# An example of a linear transformation that is not 1-1 or onto but has bijective dual

This is a question from some ring theory problems in Linear Algebra.

I am not sure if this question is simple enough to come up with a linear map on a finite dimensional vector space but here it goes.

Give an example of a linear map between two vectors spaces such that the dual is bijective but the original map is neither 1-1 or onto.

If the vector spaces in question have finite dimension we would require the matrix representing the transpose to have determinant zero but the transpose to be singular so that is why I am thinking there must be an infinite dimensional example.

-
I know what the transpose of a matrix is. I don't know what the transpose of a linear map is, especially on an infinite-dimensional vector space. Do you perhaps mean dual, adjoint,...? – Pete L. Clark Sep 20 '11 at 6:58
Hi @Pete: I think it's more or less standard to call transpose what you probably call dual. It's Bourbaki's terminology. I personally use it. (Of course, it's more important to know what the OP means...) – Pierre-Yves Gaillard Sep 20 '11 at 7:11
No such example exists: If $f$ is not injective, then $f^*$ is not surjective. If $f$ is not surjective, then $f^*$ is not injective. – Pierre-Yves Gaillard Sep 20 '11 at 7:36
Thanks is there still no examples if we relax the hypothesis to R-module homomorphisms between two modules where R is a commutative ring with identity? – user7980 Sep 20 '11 at 8:03
Here is an example: Let $R$ be $\mathbb Z$ and $f$ the zero endomorphism of $\mathbb Z/2\mathbb Z$. – Pierre-Yves Gaillard Sep 20 '11 at 8:20

I'll follow Wikipedia's terminology: If $f:V\to W$ is a linear map, then the transpose (or dual) $f^*:W^*\to V^*$ is defined by $$f^*(\varphi)=\varphi\circ f.$$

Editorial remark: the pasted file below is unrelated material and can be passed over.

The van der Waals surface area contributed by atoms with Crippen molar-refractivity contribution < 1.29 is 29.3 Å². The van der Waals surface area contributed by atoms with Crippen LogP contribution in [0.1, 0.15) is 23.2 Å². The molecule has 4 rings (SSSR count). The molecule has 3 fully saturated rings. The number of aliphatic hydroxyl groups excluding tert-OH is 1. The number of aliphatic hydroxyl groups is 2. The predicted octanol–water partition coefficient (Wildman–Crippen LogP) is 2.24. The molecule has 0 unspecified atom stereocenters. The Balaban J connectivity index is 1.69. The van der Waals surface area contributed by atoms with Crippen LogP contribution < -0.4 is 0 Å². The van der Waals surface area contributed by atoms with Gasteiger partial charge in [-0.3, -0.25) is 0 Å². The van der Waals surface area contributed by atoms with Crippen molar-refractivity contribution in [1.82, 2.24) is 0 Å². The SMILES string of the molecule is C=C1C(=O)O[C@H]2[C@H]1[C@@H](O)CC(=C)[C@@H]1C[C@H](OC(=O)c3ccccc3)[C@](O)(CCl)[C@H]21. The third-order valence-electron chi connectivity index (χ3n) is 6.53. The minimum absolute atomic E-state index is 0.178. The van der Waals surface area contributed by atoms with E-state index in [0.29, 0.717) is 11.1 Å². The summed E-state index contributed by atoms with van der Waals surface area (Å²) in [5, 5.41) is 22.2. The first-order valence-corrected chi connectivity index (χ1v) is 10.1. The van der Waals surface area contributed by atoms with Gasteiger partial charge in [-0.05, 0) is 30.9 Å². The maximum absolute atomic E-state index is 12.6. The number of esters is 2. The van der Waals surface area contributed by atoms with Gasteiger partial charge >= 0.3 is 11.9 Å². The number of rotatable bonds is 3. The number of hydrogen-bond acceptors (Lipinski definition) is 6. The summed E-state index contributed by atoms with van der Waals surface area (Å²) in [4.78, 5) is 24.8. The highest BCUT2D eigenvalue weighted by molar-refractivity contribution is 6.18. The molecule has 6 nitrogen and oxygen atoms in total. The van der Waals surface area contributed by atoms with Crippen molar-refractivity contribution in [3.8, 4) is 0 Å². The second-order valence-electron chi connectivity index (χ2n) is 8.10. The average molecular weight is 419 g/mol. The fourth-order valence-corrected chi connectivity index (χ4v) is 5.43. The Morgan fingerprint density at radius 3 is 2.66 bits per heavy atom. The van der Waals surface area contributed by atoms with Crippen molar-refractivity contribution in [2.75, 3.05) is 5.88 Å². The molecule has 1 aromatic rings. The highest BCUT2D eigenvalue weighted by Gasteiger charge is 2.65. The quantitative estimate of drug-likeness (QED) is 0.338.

The first question is: Give an example of a linear map between two vectors spaces such that the transpose is bijective but the original map is neither 1-1 nor onto.

There are no such examples. Indeed, in the above notation, if $f:V\to W$ is not injective, then $f^*:W^*\to V^*$ is not surjective, because the image of $f^*$ consists of those linear forms on $V$ which vanish on $\ker f$. Similarly, if $f$ is not surjective, then $f^*$ is not injective, because the kernel of $f^*$ consists of those linear forms on $W$ which vanish on $f(V)$.

Another question was added in the comments: Are there still no examples if, instead of vector spaces, we consider modules over a commutative ring $R$ with identity?

Such examples exist. A cheap one is given by setting $R=\mathbb Z$, $V=W=\mathbb Z/2\mathbb Z$, $f=0$.

EDIT. In fact we have canonical isomorphisms

(1) $\text{Ker}(f^*)=\text{Coker}(f)^*$ and $\text{Coker}(f^*)=\text{Ker}(f)^*$.

This can bee seen as follows:

(2) If
$$0\to A\overset{i}{\to}V\overset{f}{\to}W\overset{p}{\to}B\to0$$ and $$0\to A'\overset{i'}{\to}V\overset{f}{\to}W\overset{p'}{\to}B'\to0$$ are exact sequences of $K$-vector spaces, then there is a unique linear map $a:A\to A'$, and a unique linear map $b:B\to B'$ such that $i'\circ a=i$ and $b\circ p=p'$. Moreover $a$ and $b$ are bijective. The proof is easy.

(3) We have the exact sequences $$\begin{matrix} 0\to&\text{Ker}(f)&\overset{i}{\to}V\overset{f}{\to}W\overset{p}{\to}&\text{Coker}(f)&\to0,\\ \\ 0\to&\text{Coker}(f)^*&\overset{p^*}{\to}W^*\overset{f^*}{\to}V^*\overset{i^*}{\to}&\text{Ker}(f)^*&\to0,\\ \\ 0\to&\text{Ker}(f^*)&\to W^*\overset{f^*}{\to}V^*\to&\text{Coker}(f^*)&\to0. \end{matrix}$$ Then (1) follows from (2) and (3).

-
Thanks for the answer - I am just going through checking the details and cannot remember if the following isomorphisms are correct: $Hom_\mathbb{Z}(\mathbb{Z}_2, \mathbb{Z}) \cong \mathbb{Z}_2$ and $Hom_\mathbb{Z}(\mathbb{Z}_2, \mathbb{Z}_2) \cong \mathbb{Z}_2$ – user7980 Sep 21 '11 at 12:38
Dear @user7980: You're welcome. Put $A:=\mathbb Z/2\mathbb Z$. We have $$H:=\text{Hom}_\mathbb Z(A,\mathbb Z)=0.$$ Indeed, an $f\in H$ is just a morphism of abelian groups, and for any $a$ in $A$, we have $$f(a)+f(a)=f(a+a)=f(0)=0,$$ and thus $f(a)=0$. The iso $\text{End}_\mathbb Z (A)\cong A$ is correct. Here is a possible generalization: if $C$ is a cyclic group with generator $c$, then $\text{End}_\mathbb Z (C)\cong C$, the iso being the evaluation at $c$. – Pierre-Yves Gaillard Sep 21 '11 at 13:34